The Forgetting Curve
RJ: So the forgetting curve–and I can picture the visual since a lot of our readers have sent that curve to me many times–really revolves around how quickly you forget material you learn. The way I like to summarize this is you want to play as much defense as you're playing offense. So as you're learning the material, a lot of folks just kind of trudge from chapter to chapter and focus on getting to the end. What we've found, and certainly what I’ve seen in my own experience, is that if you're focusing on retaining the material that you just went through as you go–and reviewing previous sessions and previous chapters–what you'll find is when you actually get to the end of the study manual or through all the syllabus, you will actually be retaining a lot of those earlier sections a lot better. I think that also helps to build a little bit more intuition because you're starting to see how the different sections and concepts connect. So, long story short, what I try to preach is reviewing what you've learned before you get to the end. I know in academia we are kind of accustomed to taking a final at the end of the year and not reviewing anything until maybe that last week before finals. I think that's probably the wrong approach for exams that are as long and complex as actuarial exams. Again, I encourage folks to really integrate the spacing effect and really acknowledge the reality of the forgetting curve. Because information is tough to retain for long periods of time and so the frequency of said review as well as continuing to review previous material is paramount to being successful.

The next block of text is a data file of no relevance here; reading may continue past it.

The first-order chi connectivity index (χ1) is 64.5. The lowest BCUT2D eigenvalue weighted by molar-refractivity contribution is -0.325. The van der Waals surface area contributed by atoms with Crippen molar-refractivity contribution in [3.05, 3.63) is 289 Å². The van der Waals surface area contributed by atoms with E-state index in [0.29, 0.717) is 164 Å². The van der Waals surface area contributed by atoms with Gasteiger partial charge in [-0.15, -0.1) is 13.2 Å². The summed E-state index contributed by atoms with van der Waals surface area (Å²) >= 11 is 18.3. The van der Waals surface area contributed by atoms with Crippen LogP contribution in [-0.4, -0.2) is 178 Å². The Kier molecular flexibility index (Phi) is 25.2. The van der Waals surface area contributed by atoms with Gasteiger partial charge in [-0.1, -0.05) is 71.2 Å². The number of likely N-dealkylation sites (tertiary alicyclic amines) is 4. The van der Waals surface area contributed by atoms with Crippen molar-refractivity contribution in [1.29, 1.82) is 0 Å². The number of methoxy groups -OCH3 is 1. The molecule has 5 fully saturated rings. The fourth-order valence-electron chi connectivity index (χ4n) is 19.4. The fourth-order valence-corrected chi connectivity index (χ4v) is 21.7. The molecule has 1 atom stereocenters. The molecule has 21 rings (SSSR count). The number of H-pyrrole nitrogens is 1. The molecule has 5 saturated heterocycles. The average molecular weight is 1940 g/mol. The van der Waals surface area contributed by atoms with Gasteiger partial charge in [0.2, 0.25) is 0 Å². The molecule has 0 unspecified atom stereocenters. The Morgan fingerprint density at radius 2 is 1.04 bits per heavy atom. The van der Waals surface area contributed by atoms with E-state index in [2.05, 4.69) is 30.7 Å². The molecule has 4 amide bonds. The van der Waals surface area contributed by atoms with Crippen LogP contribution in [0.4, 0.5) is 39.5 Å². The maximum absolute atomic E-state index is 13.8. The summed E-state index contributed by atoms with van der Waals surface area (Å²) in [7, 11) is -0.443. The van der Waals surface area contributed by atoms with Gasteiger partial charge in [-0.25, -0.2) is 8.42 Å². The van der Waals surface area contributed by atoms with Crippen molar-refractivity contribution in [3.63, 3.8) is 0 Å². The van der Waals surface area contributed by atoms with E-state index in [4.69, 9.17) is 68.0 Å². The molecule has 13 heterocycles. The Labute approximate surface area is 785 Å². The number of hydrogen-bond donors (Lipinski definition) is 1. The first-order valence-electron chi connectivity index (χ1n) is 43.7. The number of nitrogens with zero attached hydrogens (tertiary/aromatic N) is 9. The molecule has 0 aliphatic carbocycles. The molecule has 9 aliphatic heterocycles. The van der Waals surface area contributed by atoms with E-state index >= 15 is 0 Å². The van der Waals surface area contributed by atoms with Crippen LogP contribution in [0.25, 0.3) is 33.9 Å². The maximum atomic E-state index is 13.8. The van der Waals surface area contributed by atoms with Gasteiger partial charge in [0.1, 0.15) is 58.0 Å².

BM: When you read through the book, it's so obvious, but for most of us that's not the way we study. Your website is Rethink Studying because we have to unlearn these bad habits that we've learned in terms of how we study. So these tips are extremely helpful. Alright, we're going to pause here and go into part 2 of this series, which is focused on efficiency, how to study, and learning the material in less time. So thank you, don't go anywhere, and we'll be back to pick up in Part 2.
RJ: Sounds great!
To watch the interview with Roy Ju below: